July 26 celebrated 55 years since our 1956 wedding day. I chose to work the morning before our early evening wedding ceremony. Times were hard financially for the young pastor of a new church. We promised to love each other forever and to put the other first.
A dear friend recently mentioned us when she wrote in her column: “I myself have seen very few happy marriages in my lifetime. Those that I have seen (such as the marriage of friends of mine who are missionaries to Arabs living in Australia) have been the result of both husband and wife choosing to put the other person’s happiness first!”
Many times daily gratitude wells up in my heart and I blurt out to my wonderful Kathleen, “I love you” or “I’m so thankful for you.” The years have cemented those promises we made that evening before God and witnesses. Our relationship is so precious and comforting!
In our sunset years we are growing more dependent on each other and the Lord. Kathleen has been driving me everywhere now for 21 years and helping me with sight and hearing limitations. The list is endless: reading letters, magazines, labels, taking the phone to understand and take down details, addresses or names. All these things exhibit her devotion to her husband. Now she is becoming very dependent on the memory of her devoted husband: to accompany her to appointments, to direct her in driving to many destinations, and to remember many little details in public and in the home.
We want to be trusting of our wonderful Lord in our limitations. We want to be loving and patient with each other’s frustrations and fears as taken-for-granted abilities slowly fade. Before the wedding I wrote an idealistic piece: “You’re what I want. I want you to always be sweet and understanding, never irritable and gripey. You are just wonderful!”
The discovery of some misplaced old love letters a week ago sprinkled some spice on our anniversary celebration with our grandchildren. In the letters I told Kathleen that she was the most genuine and sweetest girl I had ever met. I loved the way we could talk about the Bible and spiritual things. I wrote: “I have 1 plate, a knife, spoon and fork and only 1 cooking utensil. But I’ll make out. It doesn’t take much equipment to make vegetable soup. One can costs 27 cents; one can makes 2 meals (14 cents each). The theme for our marriage should be, ‘Eat, drink and be merry, for tomorrow we shall not eat!’”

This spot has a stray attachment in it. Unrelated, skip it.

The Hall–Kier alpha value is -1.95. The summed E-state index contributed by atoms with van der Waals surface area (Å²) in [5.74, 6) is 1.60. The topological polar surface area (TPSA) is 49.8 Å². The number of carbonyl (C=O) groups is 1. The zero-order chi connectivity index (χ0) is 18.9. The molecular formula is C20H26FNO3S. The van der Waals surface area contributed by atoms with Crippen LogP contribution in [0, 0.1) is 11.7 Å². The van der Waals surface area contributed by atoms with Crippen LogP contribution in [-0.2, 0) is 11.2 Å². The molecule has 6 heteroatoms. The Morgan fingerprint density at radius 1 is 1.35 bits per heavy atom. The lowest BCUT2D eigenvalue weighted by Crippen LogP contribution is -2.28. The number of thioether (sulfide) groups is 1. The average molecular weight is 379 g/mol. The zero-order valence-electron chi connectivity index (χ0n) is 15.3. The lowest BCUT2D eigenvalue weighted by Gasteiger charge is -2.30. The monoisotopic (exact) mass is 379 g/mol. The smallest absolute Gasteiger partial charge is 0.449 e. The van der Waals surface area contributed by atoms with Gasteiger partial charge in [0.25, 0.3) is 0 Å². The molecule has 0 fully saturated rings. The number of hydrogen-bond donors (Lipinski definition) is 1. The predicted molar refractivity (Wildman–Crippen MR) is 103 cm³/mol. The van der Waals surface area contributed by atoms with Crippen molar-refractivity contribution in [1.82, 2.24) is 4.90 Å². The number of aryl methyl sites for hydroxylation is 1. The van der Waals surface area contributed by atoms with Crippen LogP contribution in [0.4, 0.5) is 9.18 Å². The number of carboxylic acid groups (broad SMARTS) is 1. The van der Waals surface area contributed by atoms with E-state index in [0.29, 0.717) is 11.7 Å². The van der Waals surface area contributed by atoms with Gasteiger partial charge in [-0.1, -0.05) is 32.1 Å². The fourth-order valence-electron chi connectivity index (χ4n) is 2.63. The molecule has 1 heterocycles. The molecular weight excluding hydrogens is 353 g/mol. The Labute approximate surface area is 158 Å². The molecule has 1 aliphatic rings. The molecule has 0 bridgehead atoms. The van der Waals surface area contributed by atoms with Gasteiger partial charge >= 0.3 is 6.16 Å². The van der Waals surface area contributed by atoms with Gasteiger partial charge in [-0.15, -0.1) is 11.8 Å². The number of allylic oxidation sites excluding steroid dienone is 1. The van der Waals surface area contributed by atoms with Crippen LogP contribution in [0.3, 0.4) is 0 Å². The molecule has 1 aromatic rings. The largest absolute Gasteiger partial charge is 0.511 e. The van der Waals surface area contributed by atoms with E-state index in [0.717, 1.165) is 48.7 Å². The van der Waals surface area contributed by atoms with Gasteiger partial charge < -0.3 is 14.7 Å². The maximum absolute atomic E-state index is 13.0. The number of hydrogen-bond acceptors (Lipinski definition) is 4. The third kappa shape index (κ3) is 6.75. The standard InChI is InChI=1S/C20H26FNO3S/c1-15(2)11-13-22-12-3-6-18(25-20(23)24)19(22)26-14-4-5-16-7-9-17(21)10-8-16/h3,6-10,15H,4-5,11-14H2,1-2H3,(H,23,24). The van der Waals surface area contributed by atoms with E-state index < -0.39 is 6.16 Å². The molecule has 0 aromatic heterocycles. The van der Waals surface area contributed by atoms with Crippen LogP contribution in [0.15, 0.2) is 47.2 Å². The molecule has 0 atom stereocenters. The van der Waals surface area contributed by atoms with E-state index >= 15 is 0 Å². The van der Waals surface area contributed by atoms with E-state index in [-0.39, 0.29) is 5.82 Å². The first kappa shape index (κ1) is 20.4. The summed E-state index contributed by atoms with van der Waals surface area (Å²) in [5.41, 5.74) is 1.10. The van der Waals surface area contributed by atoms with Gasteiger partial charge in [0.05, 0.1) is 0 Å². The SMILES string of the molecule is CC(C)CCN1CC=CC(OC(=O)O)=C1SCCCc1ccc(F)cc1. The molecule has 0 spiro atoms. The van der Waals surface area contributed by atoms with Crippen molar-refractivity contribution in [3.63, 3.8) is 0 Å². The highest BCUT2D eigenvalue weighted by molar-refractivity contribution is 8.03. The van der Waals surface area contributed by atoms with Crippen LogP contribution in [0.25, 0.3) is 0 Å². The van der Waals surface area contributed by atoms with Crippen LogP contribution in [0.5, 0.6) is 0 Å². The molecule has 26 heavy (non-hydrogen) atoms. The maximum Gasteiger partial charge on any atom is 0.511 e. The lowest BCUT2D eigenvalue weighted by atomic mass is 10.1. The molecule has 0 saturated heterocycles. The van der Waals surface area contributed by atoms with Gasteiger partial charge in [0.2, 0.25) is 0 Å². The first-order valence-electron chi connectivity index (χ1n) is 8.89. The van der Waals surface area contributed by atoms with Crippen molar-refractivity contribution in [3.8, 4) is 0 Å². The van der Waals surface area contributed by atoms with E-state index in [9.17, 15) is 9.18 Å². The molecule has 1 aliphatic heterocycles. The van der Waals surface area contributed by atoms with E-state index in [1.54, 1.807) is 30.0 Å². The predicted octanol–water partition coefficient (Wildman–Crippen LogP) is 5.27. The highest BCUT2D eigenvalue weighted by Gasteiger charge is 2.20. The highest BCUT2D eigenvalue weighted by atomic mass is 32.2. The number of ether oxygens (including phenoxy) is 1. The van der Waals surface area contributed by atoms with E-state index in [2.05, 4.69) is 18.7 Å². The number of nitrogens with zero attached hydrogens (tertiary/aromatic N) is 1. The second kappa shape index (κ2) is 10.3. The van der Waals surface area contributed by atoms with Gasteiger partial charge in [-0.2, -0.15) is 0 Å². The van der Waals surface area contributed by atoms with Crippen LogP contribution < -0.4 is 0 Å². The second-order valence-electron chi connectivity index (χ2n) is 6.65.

I never called her by phone which was a party line in her community: “I’d like to call you but there are 10,000 ears on that line, and I am broke anyway!” We courted every Thursday evening in her parents’ living room and she cooked me a big steak. Thursday was a wonderful diversion from the soup and baked beans! I wrote: “Let’s pray that the Lord will send us a cow, a fat one. I wish I knew some butchers personally. Somebody who would cut up this cow for us.” An interesting sidelight: “The bottom fell out at Sunday School this morning. The attendance was 45 and the offering was $23. I don’t know where the people were!”
Shortly before our wedding I wrote: “I’m making a bed with a headboard that will have a place for a radio and a few books. Then we’ll put drawers on the bottom sides of the bed. It may not look like a million dollars but it ought to work like a charm. Whatever that is? I’m going to fix a place under the stairs where the owners park their 2 cars, next to our bathroom to hang some of our clothes (it was a one room apartment above an unheated garage). Everything won’t be too stylish but I hope you’ll like it. I really do. I have so little to offer you but I hope you’ll be happy with it.”
Again: “I fear I have little to offer you in life being a preacher and having little money. So I hope you realize what you’re getting into. I have nothing to offer but hard work and bushels of love. Very true, you can’t eat it for dinner, though it would make dinner more pleasant if you had some (dinner). There are lots of heartaches and disappointments along with the blessings. I’ve never had to go hungry, or if I did it was because of something foolish-like that car (bought on payments). But we live and learn. Mostly learn. So we’ll suffer together. But I’ll enjoy it much more with you around, sweetheart. That is, if you’ll let me kiss you. I think it is by far the best that we have decided to wait for kissing each other until marriage.”
We were so happy then. We’re no less now. Many things have changed during these 55 years. We’ve collected stacks and stacks of blessings to share and remember together for time and eternity. “Happy anniversary, Kathleen, you’ve been the best and more than I ever dreamed of!” God is good and all thanks to Him for an exceedingly happy marriage!
The grandchildren loved the evening and the entertainment of the love letters. We wish all of you a happy home!
Richard and Kathleen Hester
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